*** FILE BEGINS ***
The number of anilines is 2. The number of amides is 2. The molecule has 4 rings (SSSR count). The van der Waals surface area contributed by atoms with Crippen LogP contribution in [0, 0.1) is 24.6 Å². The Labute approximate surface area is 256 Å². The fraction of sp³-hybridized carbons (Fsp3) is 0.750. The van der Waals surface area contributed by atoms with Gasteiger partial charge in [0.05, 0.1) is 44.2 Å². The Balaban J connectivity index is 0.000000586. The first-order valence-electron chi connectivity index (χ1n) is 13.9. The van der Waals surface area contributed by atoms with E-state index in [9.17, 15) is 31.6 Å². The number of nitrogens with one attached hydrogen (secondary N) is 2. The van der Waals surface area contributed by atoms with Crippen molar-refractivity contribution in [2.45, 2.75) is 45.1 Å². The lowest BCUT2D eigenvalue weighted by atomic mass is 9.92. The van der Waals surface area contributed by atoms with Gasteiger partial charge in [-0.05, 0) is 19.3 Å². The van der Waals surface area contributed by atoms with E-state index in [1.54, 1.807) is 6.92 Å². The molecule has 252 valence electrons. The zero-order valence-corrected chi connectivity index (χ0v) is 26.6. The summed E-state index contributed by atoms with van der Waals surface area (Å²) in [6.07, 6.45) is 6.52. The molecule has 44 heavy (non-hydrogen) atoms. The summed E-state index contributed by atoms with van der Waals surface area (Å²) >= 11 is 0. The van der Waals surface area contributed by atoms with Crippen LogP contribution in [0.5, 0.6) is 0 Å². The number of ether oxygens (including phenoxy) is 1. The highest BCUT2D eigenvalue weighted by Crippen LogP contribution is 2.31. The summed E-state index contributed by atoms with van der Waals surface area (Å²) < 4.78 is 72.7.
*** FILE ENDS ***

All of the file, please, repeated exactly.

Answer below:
The number of anilines is 2. The number of amides is 2. The molecule has 4 rings (SSSR count). The van der Waals surface area contributed by atoms with Crippen LogP contribution in [0, 0.1) is 24.6 Å². The Labute approximate surface area is 256 Å². The fraction of sp³-hybridized carbons (Fsp3) is 0.750. The van der Waals surface area contributed by atoms with Gasteiger partial charge in [0.05, 0.1) is 44.2 Å². The Balaban J connectivity index is 0.000000586. The first-order valence-electron chi connectivity index (χ1n) is 13.9. The van der Waals surface area contributed by atoms with E-state index in [9.17, 15) is 31.6 Å². The number of nitrogens with one attached hydrogen (secondary N) is 2. The van der Waals surface area contributed by atoms with Crippen molar-refractivity contribution in [2.45, 2.75) is 45.1 Å². The lowest BCUT2D eigenvalue weighted by atomic mass is 9.92. The van der Waals surface area contributed by atoms with Gasteiger partial charge in [-0.05, 0) is 19.3 Å². The van der Waals surface area contributed by atoms with E-state index in [1.54, 1.807) is 6.92 Å². The molecule has 252 valence electrons. The zero-order valence-corrected chi connectivity index (χ0v) is 26.6. The summed E-state index contributed by atoms with van der Waals surface area (Å²) in [6.07, 6.45) is 6.52. The molecule has 44 heavy (non-hydrogen) atoms. The summed E-state index contributed by atoms with van der Waals surface area (Å²) >= 11 is 0. The van der Waals surface area contributed by atoms with Crippen LogP contribution in [0.5, 0.6) is 0 Å². The number of ether oxygens (including phenoxy) is 1. The highest BCUT2D eigenvalue weighted by Crippen LogP contribution is 2.31. The summed E-state index contributed by atoms with van der Waals surface area (Å²) < 4.78 is 72.7.